But lack consensus as to what the compromise should be
PRINCETON, NJ -- The Democratic Party's rank-and-file favors allowing Florida and Michigan Democratic delegates to participate in this year's presidential nominating convention, but there is a considerable lack of consensus over exactly what the solution should be.
In general, most Democrats (55%) favor a compromise that would allow the two states' delegates to participate, rather than excluding those states' delegates entirely (23%), which is the current plan. Twenty-one percent do not have an opinion either way.
But those who favor a compromise divide almost equally between a "do-over" primary or caucus to be held in those states between now and the convention, and finding a way to abide by the results of the January contests in which neither Hillary Clinton nor Barack Obama actively campaigned (in Michigan, Obama was not even on the ballot) and no delegates were officially at stake.
Six in 10 Democrats say they are paying very or somewhat close attention to the controversy over the convention delegates from Florida and Michigan. The Democratic National Committee said it would refuse to seat a state's delegation at the convention if a state other than Iowa, New Hampshire, South Carolina, or Nevada held its primary or caucus before Super Tuesday (Feb. 5). Florida and Michigan party leaders attempted to defy that order by proceeding to hold their primaries in January. The DNC is holding firm in its position, and now those two states are faced with the possibility of having no voice at the convention. With the contest so close and every delegate important to the outcome, there is now considerable pressure on the DNC to find an acceptable solution.
Supporters of both candidates favor some sort of compromise. Clinton supporters are slightly more likely than Obama supporters to favor a compromise.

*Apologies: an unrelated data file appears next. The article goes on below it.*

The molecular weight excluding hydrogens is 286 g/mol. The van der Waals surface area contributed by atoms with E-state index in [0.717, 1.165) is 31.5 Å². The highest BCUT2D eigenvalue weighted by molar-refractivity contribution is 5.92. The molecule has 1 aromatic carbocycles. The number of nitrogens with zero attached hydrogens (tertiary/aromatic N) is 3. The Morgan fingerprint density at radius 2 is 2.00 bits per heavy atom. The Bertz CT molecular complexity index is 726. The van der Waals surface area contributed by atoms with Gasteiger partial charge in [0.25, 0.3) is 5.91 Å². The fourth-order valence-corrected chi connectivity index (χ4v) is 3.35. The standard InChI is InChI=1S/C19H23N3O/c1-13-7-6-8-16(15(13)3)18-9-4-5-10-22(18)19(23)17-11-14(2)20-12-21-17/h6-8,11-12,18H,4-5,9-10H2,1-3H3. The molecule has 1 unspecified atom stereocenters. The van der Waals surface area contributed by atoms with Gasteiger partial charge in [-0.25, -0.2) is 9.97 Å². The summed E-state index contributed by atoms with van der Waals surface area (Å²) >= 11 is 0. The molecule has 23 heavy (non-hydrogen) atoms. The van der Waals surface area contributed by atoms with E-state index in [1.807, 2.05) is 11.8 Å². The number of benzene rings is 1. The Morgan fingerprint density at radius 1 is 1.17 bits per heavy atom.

That in part reflects the reality of the situation -- because Clinton won both of the January contests, Obama supporters (31%) are understandably more likely to favor excluding those states altogether than are Clinton supporters (16%). Clinton supporters who favor a compromise tend toward advocating an outcome that would honor the January results, while Obama supporters who favor a compromise are more inclined to support a second binding primary or caucus in those states.
Those who are paying close attention to the controversy are not distinct from the party's supporters more generally in their preferences about resolving the outcome.
The Democratic rank-and-file does not provide much guidance to its party leaders as to how the party should ideally proceed in resolving the Florida/Michigan controversy, although there is a clear preference that something should be done to allow Michigan and Florida delegates to have a say at the convention.
These results are based on telephone interviews with a randomly selected national sample of 528 Democrats and Democratic leaning independents, aged 18 and older, conducted March 6-9, 2008. For results based on this sample, one can say with 95% confidence that the maximum error attributable to sampling and other random effects is ±5 percentage points.
Interviews are conducted with respondents on land-line telephones (for respondents with a land-line telephone) and cellular phones (for respondents who are cell phone only).
In addition to sampling error, question wording and practical difficulties in conducting surveys can introduce error or bias into the findings of public opinion polls.